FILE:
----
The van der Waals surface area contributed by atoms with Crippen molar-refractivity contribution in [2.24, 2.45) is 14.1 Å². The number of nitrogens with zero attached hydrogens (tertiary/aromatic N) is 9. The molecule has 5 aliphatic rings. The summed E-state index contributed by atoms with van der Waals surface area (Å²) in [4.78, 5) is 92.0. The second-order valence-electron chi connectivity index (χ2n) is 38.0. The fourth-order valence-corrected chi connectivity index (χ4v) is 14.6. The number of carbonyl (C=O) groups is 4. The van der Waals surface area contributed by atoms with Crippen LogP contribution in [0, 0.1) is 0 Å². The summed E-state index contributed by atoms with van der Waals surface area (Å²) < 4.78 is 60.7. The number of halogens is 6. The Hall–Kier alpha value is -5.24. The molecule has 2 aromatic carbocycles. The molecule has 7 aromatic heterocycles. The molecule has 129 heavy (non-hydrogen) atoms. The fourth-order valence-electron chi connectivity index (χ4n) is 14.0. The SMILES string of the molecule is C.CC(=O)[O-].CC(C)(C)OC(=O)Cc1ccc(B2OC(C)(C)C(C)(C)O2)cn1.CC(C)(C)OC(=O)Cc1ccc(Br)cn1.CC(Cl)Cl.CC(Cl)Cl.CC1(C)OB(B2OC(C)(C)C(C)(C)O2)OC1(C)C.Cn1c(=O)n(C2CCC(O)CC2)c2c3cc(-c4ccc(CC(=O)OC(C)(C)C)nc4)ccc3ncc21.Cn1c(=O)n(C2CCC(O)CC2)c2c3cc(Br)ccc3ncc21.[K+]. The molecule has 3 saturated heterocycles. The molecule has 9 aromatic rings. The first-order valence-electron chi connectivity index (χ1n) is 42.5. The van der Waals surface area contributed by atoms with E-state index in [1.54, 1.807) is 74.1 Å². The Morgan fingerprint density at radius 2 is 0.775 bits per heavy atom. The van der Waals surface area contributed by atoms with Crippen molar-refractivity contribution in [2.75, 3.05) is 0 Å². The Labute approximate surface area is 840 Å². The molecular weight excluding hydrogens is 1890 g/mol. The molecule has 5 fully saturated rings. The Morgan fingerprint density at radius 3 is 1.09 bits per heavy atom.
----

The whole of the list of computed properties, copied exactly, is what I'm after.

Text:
The van der Waals surface area contributed by atoms with Crippen molar-refractivity contribution in [2.24, 2.45) is 14.1 Å². The number of nitrogens with zero attached hydrogens (tertiary/aromatic N) is 9. The molecule has 5 aliphatic rings. The summed E-state index contributed by atoms with van der Waals surface area (Å²) in [4.78, 5) is 92.0. The second-order valence-electron chi connectivity index (χ2n) is 38.0. The fourth-order valence-corrected chi connectivity index (χ4v) is 14.6. The number of carbonyl (C=O) groups is 4. The van der Waals surface area contributed by atoms with Crippen LogP contribution in [0, 0.1) is 0 Å². The summed E-state index contributed by atoms with van der Waals surface area (Å²) < 4.78 is 60.7. The number of halogens is 6. The Hall–Kier alpha value is -5.24. The molecule has 2 aromatic carbocycles. The molecule has 7 aromatic heterocycles. The molecule has 129 heavy (non-hydrogen) atoms. The fourth-order valence-electron chi connectivity index (χ4n) is 14.0. The SMILES string of the molecule is C.CC(=O)[O-].CC(C)(C)OC(=O)Cc1ccc(B2OC(C)(C)C(C)(C)O2)cn1.CC(C)(C)OC(=O)Cc1ccc(Br)cn1.CC(Cl)Cl.CC(Cl)Cl.CC1(C)OB(B2OC(C)(C)C(C)(C)O2)OC1(C)C.Cn1c(=O)n(C2CCC(O)CC2)c2c3cc(-c4ccc(CC(=O)OC(C)(C)C)nc4)ccc3ncc21.Cn1c(=O)n(C2CCC(O)CC2)c2c3cc(Br)ccc3ncc21.[K+]. The molecule has 3 saturated heterocycles. The molecule has 9 aromatic rings. The first-order valence-electron chi connectivity index (χ1n) is 42.5. The van der Waals surface area contributed by atoms with E-state index in [1.54, 1.807) is 74.1 Å². The Morgan fingerprint density at radius 2 is 0.775 bits per heavy atom. The van der Waals surface area contributed by atoms with Crippen molar-refractivity contribution in [2.75, 3.05) is 0 Å². The Labute approximate surface area is 840 Å². The molecular weight excluding hydrogens is 1890 g/mol. The molecule has 5 fully saturated rings. The Morgan fingerprint density at radius 3 is 1.09 bits per heavy atom.